The United Nations celebrated its 70th anniversary in 2015. How has the UN fared over the last seven decades?
There is no definitive answer to the question of whether it has been a success or a failure.
Due partly to UN conflict resolution and peacekeeping initiatives, the number of people dying in conflicts has declined since 1945. Worldwide, fewer people died in conflict in the first decade of the 21st century than any decade of the 20th.
Large parts of the world’s population suffer from poverty and hunger, and thousands die of malnourishment every year. But the numbers have fallen from the 20th century, when more than 70 million died from famine. The UN’s World Food Programme, Food and Agriculture Organisation, and UN-sponsored emergency aid management can take some of the credit.
Countries who gave up The Bomb
The UN had a hand in countries voluntarily deciding to give up weapons because they were too efficient. South Africa did this at the end of apartheid, and Kazakhstan did so when the Soviet Union fell apart.
Protecting the Galapagos Islands …
... and 1,000 other World Heritage sites. The UN cultural organisation UNESCO is a leader in protection of the world’s most important natural and historic places.
Genocide in Rwanda and Srebrenica
The UN had an “Assistance Mission” for Rwanda in 1994, which failed to stop the majority Hutus from killing almost a million members of the Tutsi minority. The massacre of more than 8,000 Bosnian Muslim men at the hands of Serb forces in Srebrenica in 1995 was another UN failure. The sight of a UN peacekeeping force commander drinking a toast with the Serb commander damaged the UN’s reputation.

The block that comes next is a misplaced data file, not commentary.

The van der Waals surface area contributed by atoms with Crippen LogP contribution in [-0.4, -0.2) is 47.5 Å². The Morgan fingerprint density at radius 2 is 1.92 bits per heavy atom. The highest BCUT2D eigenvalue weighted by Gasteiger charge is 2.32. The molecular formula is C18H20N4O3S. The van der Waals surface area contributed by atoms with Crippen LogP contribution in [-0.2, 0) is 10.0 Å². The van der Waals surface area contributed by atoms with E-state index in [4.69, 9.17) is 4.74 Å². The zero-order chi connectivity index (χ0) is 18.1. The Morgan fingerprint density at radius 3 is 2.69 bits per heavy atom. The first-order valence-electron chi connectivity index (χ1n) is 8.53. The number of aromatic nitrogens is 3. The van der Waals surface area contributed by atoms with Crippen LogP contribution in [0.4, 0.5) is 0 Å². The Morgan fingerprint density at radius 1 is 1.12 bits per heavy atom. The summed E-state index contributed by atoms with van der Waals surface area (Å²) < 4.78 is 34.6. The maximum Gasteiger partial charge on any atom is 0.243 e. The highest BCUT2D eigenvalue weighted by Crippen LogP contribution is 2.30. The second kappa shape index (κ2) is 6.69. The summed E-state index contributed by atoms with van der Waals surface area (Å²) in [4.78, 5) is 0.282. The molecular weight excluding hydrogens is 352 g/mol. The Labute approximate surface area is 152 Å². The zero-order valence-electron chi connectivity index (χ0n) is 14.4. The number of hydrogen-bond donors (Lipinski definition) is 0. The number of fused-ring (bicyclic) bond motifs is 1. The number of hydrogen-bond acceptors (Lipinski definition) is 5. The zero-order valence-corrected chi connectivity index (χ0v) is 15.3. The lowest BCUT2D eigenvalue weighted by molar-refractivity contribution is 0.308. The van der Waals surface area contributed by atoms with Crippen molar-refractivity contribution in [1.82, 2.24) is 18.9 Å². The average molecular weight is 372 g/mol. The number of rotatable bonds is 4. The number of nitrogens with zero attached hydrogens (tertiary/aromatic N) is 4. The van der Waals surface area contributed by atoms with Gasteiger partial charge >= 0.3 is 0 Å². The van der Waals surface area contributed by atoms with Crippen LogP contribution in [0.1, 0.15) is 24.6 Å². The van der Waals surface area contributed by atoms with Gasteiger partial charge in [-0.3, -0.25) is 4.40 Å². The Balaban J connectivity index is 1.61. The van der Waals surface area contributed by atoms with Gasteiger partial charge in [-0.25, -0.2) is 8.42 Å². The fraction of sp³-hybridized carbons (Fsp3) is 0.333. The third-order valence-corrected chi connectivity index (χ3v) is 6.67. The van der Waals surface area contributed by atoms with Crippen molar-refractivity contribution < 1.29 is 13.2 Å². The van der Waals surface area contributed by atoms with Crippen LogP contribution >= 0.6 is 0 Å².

Rape and child sex abuse in the Congo
UN peacekeepers were accused of paying for sex or raping women and young girls they were supposed to be protecting in the Democratic Republic of Congo in early 2005. There have been similar allegations in countries ranging from Cambodia to Bosnia to Haiti.
Spreading cholera in Haiti
Genome testing showed that the world’s worst recent outbreak of cholera, which swept through Haiti after the 2010 earthquake, was likely started by a Nepali UN peacekeeping force who carried the disease. More 700,000 were infected and 8,000 died.
Iraq oil for food programme
This UN programme enabled Iraq to gain relief from international sanctions by selling oil through the UN, which would supervise the delivery of food and medicine with the resulting cash. However, the money ended up in private hands and became the worst financial scandal in UN history.
Source: UN at 70: Five Greatest Successes and Failures
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